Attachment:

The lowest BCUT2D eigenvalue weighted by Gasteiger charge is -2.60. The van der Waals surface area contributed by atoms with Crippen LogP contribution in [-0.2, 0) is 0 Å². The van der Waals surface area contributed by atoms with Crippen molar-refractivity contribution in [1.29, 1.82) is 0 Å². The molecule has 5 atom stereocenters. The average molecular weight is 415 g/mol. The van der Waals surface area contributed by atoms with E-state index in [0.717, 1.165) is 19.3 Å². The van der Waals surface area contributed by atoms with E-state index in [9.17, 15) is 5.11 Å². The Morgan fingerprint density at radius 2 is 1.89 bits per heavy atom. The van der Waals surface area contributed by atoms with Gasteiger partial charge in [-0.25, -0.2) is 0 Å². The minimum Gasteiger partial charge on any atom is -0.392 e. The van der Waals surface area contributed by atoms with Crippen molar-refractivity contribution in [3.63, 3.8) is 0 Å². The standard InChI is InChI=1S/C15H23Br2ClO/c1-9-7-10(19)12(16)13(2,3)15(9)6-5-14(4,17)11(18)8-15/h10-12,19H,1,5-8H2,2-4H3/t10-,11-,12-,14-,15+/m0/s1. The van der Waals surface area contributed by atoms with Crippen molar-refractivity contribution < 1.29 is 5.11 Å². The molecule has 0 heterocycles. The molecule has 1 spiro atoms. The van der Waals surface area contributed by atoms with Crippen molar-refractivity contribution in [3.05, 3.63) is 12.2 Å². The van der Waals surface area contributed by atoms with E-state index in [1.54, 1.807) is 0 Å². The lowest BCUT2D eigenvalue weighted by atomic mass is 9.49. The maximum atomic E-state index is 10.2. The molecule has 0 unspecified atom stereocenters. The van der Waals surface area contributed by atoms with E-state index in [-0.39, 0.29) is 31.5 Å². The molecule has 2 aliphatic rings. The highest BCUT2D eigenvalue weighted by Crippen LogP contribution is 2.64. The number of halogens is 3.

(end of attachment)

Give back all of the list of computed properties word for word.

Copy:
The lowest BCUT2D eigenvalue weighted by Gasteiger charge is -2.60. The van der Waals surface area contributed by atoms with Crippen LogP contribution in [-0.2, 0) is 0 Å². The van der Waals surface area contributed by atoms with Crippen molar-refractivity contribution in [1.29, 1.82) is 0 Å². The molecule has 5 atom stereocenters. The average molecular weight is 415 g/mol. The van der Waals surface area contributed by atoms with E-state index in [0.717, 1.165) is 19.3 Å². The van der Waals surface area contributed by atoms with E-state index in [9.17, 15) is 5.11 Å². The Morgan fingerprint density at radius 2 is 1.89 bits per heavy atom. The van der Waals surface area contributed by atoms with Gasteiger partial charge in [-0.25, -0.2) is 0 Å². The minimum Gasteiger partial charge on any atom is -0.392 e. The van der Waals surface area contributed by atoms with Crippen molar-refractivity contribution in [3.63, 3.8) is 0 Å². The standard InChI is InChI=1S/C15H23Br2ClO/c1-9-7-10(19)12(16)13(2,3)15(9)6-5-14(4,17)11(18)8-15/h10-12,19H,1,5-8H2,2-4H3/t10-,11-,12-,14-,15+/m0/s1. The van der Waals surface area contributed by atoms with Crippen molar-refractivity contribution < 1.29 is 5.11 Å². The molecule has 0 heterocycles. The molecule has 1 spiro atoms. The van der Waals surface area contributed by atoms with Crippen molar-refractivity contribution in [3.05, 3.63) is 12.2 Å². The van der Waals surface area contributed by atoms with E-state index in [1.54, 1.807) is 0 Å². The lowest BCUT2D eigenvalue weighted by atomic mass is 9.49. The maximum atomic E-state index is 10.2. The molecule has 0 unspecified atom stereocenters. The van der Waals surface area contributed by atoms with E-state index in [-0.39, 0.29) is 31.5 Å². The molecule has 2 aliphatic rings. The highest BCUT2D eigenvalue weighted by Crippen LogP contribution is 2.64. The number of halogens is 3.